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Design Workflow: The Process

Design Workflow: The Process

Find out about the process of the design workflow.

4 min read

Writer

https://ghost.scalestack.io/content/images/2022/04/Mateo.jpg

Mateo Bilbao

scalestack

Design Workflow: The Process

Information about the writer

Sales & Marketing head at Scalestack

If you want to design workflow, you need to know that is more than just creating a nice flowchart with different colors and arrows. You need to carry out a thorough plan that clearly maps out the tasks, activities, and assets.

Having a well-planned workflow is quite difficult. It is not easy to make changes to it on the way because it is hard for employees to handle that changes and it is also inviable to think that the adaptation will be instant.

If you want to design workflow, you need to be in constant communication with your team.

Design workflow: benefits

In this section, we will cover the benefits of counting on a workflow design. A well-implemented design workflow is useful because it contributes to getting the job done. Plus, it can also be helpful in other ways. For instance, it helps you to be more organized with your tasks, adding an element of predictability to your design process, or subtracting elements that are no longer effective.

First of all, design workflow contributes to keeping things in order. A smart graphic design process helps you to stay organized. An established plan takes out all chance of guesswork from your workflows. It allows you to estimate task durations with accuracy. This way, you will always be able to know where to start and how to run the entire project until the end.

Benefits

In the second place, it is capable of boosting efficiency. A graphic design process optimizes your workflows whilst it also minimizes the wastage of critical resources. It saves time and energy. In doing so, it boosts efficiency, which tends to lead to increasing the ROI (return of investment) of your efforts.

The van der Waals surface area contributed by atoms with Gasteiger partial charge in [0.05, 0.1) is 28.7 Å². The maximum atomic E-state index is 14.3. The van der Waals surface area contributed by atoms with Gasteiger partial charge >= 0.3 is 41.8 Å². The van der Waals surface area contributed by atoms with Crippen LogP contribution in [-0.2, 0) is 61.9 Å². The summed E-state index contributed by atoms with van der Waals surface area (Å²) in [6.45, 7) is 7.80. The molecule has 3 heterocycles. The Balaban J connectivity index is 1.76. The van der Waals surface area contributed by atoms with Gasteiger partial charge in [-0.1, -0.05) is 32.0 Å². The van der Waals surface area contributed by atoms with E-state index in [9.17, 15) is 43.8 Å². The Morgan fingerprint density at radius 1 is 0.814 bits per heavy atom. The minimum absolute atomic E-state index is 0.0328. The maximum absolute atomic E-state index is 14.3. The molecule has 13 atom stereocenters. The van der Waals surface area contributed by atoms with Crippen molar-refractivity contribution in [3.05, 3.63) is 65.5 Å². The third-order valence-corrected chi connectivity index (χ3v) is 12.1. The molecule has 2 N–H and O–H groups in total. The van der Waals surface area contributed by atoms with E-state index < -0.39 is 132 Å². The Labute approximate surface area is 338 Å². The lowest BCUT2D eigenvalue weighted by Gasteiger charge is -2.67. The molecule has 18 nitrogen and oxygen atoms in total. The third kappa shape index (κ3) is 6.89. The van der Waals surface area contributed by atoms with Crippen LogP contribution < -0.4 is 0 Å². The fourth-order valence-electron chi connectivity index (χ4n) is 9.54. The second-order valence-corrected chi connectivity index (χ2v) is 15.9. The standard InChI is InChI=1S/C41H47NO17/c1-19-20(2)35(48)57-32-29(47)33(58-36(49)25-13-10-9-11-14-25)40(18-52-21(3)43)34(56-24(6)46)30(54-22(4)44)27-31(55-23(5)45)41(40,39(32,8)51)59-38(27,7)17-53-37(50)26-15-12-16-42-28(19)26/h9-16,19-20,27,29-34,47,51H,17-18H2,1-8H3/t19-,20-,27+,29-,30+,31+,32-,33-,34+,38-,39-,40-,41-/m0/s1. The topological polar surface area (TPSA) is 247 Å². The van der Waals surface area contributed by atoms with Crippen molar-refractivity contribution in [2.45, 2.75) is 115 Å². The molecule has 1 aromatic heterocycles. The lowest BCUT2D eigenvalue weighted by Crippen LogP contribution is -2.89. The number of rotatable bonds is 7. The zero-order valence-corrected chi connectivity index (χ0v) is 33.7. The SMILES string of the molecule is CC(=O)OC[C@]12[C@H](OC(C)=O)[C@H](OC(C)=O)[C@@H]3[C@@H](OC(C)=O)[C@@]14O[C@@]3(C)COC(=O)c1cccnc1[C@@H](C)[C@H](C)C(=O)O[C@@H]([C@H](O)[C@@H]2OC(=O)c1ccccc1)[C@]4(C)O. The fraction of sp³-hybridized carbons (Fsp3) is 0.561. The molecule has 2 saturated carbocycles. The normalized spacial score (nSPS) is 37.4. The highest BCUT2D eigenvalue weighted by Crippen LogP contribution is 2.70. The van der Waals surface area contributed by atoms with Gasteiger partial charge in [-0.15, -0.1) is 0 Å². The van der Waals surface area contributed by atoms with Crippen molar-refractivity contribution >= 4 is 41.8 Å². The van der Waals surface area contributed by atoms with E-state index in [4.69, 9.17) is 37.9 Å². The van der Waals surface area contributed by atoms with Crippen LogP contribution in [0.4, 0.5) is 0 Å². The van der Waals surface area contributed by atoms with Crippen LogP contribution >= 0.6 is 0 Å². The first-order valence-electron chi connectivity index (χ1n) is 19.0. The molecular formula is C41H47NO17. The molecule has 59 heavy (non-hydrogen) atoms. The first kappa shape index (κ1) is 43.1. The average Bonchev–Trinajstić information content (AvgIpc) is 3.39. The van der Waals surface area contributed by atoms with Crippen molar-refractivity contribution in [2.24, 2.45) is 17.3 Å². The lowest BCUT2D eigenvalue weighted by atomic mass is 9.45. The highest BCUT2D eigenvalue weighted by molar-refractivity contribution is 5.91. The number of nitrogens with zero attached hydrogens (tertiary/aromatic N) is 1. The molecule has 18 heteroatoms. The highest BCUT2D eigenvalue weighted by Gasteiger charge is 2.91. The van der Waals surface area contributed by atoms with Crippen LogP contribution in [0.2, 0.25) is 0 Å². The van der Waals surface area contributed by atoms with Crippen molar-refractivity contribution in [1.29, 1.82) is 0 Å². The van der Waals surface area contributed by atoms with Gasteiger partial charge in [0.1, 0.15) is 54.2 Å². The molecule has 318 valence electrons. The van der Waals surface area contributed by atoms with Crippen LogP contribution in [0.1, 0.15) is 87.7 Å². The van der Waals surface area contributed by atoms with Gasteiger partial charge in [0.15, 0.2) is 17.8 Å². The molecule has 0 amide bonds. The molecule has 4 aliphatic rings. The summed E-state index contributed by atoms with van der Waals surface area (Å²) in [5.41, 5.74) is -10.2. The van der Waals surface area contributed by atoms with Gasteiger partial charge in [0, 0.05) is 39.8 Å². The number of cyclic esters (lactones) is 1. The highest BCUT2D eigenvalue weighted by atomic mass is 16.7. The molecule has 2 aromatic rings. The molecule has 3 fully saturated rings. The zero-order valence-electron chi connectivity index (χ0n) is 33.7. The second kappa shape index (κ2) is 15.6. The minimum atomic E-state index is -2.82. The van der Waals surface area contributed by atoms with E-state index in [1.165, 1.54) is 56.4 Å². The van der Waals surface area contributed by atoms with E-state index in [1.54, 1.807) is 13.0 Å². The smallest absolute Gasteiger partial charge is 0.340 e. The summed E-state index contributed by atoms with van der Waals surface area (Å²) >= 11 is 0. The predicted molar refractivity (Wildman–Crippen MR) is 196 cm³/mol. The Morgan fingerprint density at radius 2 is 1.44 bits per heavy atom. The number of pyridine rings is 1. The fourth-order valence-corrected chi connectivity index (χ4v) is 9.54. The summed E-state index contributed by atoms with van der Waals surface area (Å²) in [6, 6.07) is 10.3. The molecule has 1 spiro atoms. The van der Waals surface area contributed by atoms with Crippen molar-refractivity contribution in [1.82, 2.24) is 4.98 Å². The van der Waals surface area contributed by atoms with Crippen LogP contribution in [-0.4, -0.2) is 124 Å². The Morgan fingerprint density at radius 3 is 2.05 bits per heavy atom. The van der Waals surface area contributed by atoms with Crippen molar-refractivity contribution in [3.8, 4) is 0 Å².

Lastly, design workflow helps you deliver unremarkable work. These graphics will definitely help you deliver excellent results at all times because each step of the intricate process ensures that every detail is dully noted and accounted for.

The details usually are useful for recognizing the bigger picture, thus making it possible to create an output that meets the client’s expectations. Creating and following a solid process makes it more achievable to complete projects on time. Plus, it can open opportunities to scale your graphic design practice by boosting efficiency and client experience.

Design workflow: the process and what to pay attention to

Here are a number of aspects that you should not ignore when designing your workflow processes.

  1. Workflows should fit the team culture, not the other way around.

Challenge your people to learn the value of the existing workflow steps before making a judgment and suggesting new ones. Think of what attributes or historical factors you may be overlooking. Inquire on which ones they feel add value and why. What are you excelling on, and what are you missing. It is a latent possibility that only a fraction of the new “best practice” initiatives are a fit for the current culture, or perhaps none at all. Define it and organize it around it.